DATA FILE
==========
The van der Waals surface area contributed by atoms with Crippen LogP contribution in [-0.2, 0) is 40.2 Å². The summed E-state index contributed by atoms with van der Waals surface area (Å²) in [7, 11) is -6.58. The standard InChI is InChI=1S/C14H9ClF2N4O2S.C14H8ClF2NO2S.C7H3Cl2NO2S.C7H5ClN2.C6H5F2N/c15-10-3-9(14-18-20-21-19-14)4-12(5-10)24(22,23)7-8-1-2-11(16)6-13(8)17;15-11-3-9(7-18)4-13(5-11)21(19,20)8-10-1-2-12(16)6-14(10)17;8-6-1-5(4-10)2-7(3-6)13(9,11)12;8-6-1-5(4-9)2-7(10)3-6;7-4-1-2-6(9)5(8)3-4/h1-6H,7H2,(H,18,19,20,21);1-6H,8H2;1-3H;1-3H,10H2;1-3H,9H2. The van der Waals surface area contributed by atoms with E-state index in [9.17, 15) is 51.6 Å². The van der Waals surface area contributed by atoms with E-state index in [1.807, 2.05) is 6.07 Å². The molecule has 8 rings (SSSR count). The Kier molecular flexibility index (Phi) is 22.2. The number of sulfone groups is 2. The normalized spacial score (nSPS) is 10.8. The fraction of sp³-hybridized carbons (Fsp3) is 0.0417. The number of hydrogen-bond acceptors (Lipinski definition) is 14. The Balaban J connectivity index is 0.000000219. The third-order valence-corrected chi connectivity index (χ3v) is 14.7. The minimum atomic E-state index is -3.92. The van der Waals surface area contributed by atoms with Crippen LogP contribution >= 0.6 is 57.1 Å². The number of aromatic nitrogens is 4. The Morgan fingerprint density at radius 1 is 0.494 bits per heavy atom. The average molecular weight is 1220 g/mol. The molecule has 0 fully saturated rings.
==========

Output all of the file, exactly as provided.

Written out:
The van der Waals surface area contributed by atoms with Crippen LogP contribution in [-0.2, 0) is 40.2 Å². The summed E-state index contributed by atoms with van der Waals surface area (Å²) in [7, 11) is -6.58. The standard InChI is InChI=1S/C14H9ClF2N4O2S.C14H8ClF2NO2S.C7H3Cl2NO2S.C7H5ClN2.C6H5F2N/c15-10-3-9(14-18-20-21-19-14)4-12(5-10)24(22,23)7-8-1-2-11(16)6-13(8)17;15-11-3-9(7-18)4-13(5-11)21(19,20)8-10-1-2-12(16)6-14(10)17;8-6-1-5(4-10)2-7(3-6)13(9,11)12;8-6-1-5(4-9)2-7(10)3-6;7-4-1-2-6(9)5(8)3-4/h1-6H,7H2,(H,18,19,20,21);1-6H,8H2;1-3H;1-3H,10H2;1-3H,9H2. The van der Waals surface area contributed by atoms with E-state index in [9.17, 15) is 51.6 Å². The van der Waals surface area contributed by atoms with E-state index in [1.807, 2.05) is 6.07 Å². The molecule has 8 rings (SSSR count). The Kier molecular flexibility index (Phi) is 22.2. The number of sulfone groups is 2. The normalized spacial score (nSPS) is 10.8. The fraction of sp³-hybridized carbons (Fsp3) is 0.0417. The number of hydrogen-bond acceptors (Lipinski definition) is 14. The Balaban J connectivity index is 0.000000219. The third-order valence-corrected chi connectivity index (χ3v) is 14.7. The minimum atomic E-state index is -3.92. The van der Waals surface area contributed by atoms with Crippen LogP contribution >= 0.6 is 57.1 Å². The number of aromatic nitrogens is 4. The Morgan fingerprint density at radius 1 is 0.494 bits per heavy atom. The average molecular weight is 1220 g/mol. The molecule has 0 fully saturated rings.